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Fritz Köthe

25, 1979

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Fritz Köthe

New World, new art. The Americans were quick to claim Pop Art, but European artists had their own spin to give this uniquely late 20th Century genre—painter Fritz Köthe among them. Like one of the movement’s better-known American figures, Köthe also went on to work in illustration and advertising after art school and used those influences to develop a signature visual style around 1960, but Köthe’s bold canvases are set apart by something distinctly their own.

Born in Berlin in 1916, Köthe’s early life and working years mirrored some of his home country and city’s most tumultuous—and this sense of chaos, the restructuring and reordering of the German mid-century experience, is laid bare across every one of his bright and celebratory works. Widely considered the most important German Pop Art figure, this post-modern surrealist with a West Berlin edge has held a special status with collectors as one of those yet-to-be-uncovered secrets since his 2005 death, but certainly not for much longer.

New World, new art. The Americans were quick to claim Pop Art, but European artists had their own spin to give this uniquely late 20th Century genre—painter Fritz Köthe among them. Like one of the movement’s better-known American figures, Köthe also went on to work in illustration and advertising after art school and used those influences to develop a signature visual style around 1960, but Köthe’s bo […] more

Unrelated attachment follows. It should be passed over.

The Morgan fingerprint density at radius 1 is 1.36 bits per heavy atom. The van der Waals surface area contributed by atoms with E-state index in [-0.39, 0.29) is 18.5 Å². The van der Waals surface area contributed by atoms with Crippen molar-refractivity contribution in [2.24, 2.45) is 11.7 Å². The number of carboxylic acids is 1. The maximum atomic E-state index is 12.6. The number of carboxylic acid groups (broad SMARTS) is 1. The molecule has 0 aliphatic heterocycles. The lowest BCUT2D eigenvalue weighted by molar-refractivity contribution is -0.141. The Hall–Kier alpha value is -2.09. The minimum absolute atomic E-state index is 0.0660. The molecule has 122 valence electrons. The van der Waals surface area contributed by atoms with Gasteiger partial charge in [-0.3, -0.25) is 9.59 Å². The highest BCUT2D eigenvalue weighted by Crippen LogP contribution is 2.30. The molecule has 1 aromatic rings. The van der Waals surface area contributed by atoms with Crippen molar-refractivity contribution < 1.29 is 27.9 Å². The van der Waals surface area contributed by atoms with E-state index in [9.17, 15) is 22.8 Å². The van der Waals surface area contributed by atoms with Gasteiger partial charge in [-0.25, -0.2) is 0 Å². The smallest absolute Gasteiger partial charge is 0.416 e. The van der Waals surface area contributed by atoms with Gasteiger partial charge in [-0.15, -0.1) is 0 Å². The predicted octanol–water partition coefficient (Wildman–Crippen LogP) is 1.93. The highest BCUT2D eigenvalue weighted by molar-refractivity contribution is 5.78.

25, 1979

An offset lithography on Bristol paper, Fritz Köthe’s 25 shows off some of the artist’s most enduring iconography in a stunning juxtaposition of warm tones and cool blues and greens. Once called probably the only artist to find a direct aesthetic link between Käthe Kollwitz and Playboy by Monopol Magazin, here Köthe’s uniquely surrealist take on pop art blends a female mouth and a race car into a cohesive, simultaneous expression of flamboyant consumer culture and a decidedly somber, ambivalent attitude—and yet, as always, breaks down this would-be dichotomy into a vivid celebration of modernity.

Like all of the artist’s works dating after 1960, 25 finds its intention in the very purposefulness of its dadaist, bricolage aesthetic. Created to resemble layers of ripped paper straight out of a magazine’s pages, Köthe’s “painted collages” demonstrate a rarely-seen level of aesthetic commitment, making Fritz Köthe and this edition a perfect choice for anyone looking to begin or expand a collection based on some of contemporary art’s most important themes.

An offset lithography on Bristol paper, Fritz Köthe’s 25 shows off some of the artist’s most enduring iconography in a stunning juxtaposition of warm tones and cool blues and greens. Once called probably the only artist to find a direct aesthetic link between Käthe Kollwitz and Playboy by Monopol Magazin, here Köthe’s uniquely surrealist take […] more

Purchase Edition

Fritz Köthe
25, 1979

Size:
30 x 40 cm

Material:
Offset lithography on Bristol paper

Edition:
300, signed and numbered

Frame: Info

With
Without
€126,05
Incl. 0.00% VAT Excl. € 45 Shipping within Europe

Constantin Brancusi

Simplicity is complexity resolved.